Never doubt the power of your voice. Duke University, which had planned to begin sounding the Muslim call to prayer each Friday from the school’s bell tower has decided it is not worth the static it received.
Michael Schoenfeld, vice president for public affairs and government relations, said “it was clear that what was conceived as an effort to unify was not having the intended effect.”
The first adhan, or call to prayer, had been scheduled to be broadcast on Jan. 16. University officials said, the Islamic chant, which includes the words “Allahu Akbar” would have been “moderately amplified” — in both English and Arabic.
Instead, the prayers will be moved to outside the chapel.
“Members of the Muslim community will now gather on the quadrangle outside the Chapel, a site of frequent interfaith programs and activities,” Schoenfeld said.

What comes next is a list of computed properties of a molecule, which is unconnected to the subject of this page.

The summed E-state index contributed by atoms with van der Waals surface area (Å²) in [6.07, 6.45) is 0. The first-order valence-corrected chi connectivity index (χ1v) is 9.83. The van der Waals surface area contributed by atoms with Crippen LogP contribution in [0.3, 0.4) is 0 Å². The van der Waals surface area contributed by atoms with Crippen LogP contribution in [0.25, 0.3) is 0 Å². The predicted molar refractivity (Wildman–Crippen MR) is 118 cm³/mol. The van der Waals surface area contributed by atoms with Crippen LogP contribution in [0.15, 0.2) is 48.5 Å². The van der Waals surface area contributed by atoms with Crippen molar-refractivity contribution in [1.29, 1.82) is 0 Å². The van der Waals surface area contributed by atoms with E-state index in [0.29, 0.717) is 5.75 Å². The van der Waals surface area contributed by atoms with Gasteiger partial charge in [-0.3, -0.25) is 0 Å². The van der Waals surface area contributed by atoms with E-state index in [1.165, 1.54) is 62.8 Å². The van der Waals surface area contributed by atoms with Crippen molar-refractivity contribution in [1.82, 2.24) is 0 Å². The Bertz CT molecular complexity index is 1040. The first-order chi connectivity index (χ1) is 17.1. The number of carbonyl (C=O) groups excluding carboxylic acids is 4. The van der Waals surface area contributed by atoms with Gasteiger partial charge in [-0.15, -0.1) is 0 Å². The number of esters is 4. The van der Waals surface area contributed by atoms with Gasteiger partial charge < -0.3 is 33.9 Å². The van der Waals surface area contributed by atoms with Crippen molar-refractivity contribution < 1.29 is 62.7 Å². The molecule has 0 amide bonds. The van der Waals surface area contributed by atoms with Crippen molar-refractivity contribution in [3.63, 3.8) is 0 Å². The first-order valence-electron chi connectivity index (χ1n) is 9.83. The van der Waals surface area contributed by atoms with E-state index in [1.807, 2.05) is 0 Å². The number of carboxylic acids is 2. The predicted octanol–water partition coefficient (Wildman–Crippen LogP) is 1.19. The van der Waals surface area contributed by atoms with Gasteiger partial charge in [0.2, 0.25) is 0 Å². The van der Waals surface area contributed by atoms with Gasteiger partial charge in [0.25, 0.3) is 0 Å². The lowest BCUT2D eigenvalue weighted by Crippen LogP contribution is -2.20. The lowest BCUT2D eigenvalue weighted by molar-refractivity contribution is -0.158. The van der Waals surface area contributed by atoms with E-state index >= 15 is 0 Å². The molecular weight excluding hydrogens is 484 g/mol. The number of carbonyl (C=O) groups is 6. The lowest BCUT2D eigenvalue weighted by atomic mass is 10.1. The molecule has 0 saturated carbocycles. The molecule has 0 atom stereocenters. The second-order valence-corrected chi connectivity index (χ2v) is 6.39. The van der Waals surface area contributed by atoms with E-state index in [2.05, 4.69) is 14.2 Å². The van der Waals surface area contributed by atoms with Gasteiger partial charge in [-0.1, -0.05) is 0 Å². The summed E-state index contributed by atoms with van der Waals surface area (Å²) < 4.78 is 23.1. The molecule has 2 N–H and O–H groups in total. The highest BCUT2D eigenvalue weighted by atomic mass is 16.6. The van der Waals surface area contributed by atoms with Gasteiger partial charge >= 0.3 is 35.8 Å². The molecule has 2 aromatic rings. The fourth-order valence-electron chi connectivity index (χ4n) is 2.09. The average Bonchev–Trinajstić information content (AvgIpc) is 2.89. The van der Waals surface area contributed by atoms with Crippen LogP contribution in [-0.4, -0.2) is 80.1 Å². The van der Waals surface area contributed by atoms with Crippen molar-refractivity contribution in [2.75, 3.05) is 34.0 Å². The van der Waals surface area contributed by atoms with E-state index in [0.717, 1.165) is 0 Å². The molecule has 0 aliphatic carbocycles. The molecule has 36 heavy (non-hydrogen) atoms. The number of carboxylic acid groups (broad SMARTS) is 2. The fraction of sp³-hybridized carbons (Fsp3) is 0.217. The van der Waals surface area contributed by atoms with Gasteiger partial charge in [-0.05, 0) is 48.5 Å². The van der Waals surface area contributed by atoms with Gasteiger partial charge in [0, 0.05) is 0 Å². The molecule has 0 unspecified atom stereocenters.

The university did not say whether the Muslim call to prayer would be “moderately amplified” at the new location.
The decision brought a firestorm of national criticism from a number of high profile leaders including Franklin Graham, the son of famed evangelist Billy Graham.
“This is a Methodist school and the money for that chapel was given by Christian people over the years so that the student body would have a place to worship the God of the Bible,” Graham said.
He had called for university donors to pull their funding – (that might have had something to do with Duke’s decision.)
At about 4 p.m. Thursday, Graham expressed his agreement with Duke’s decision in a new Facebook post: “I am glad to hear that Duke University reversed its decision to allow the Muslim call to prayer to be broadcast from its chapel bell tower. They made the right decision!”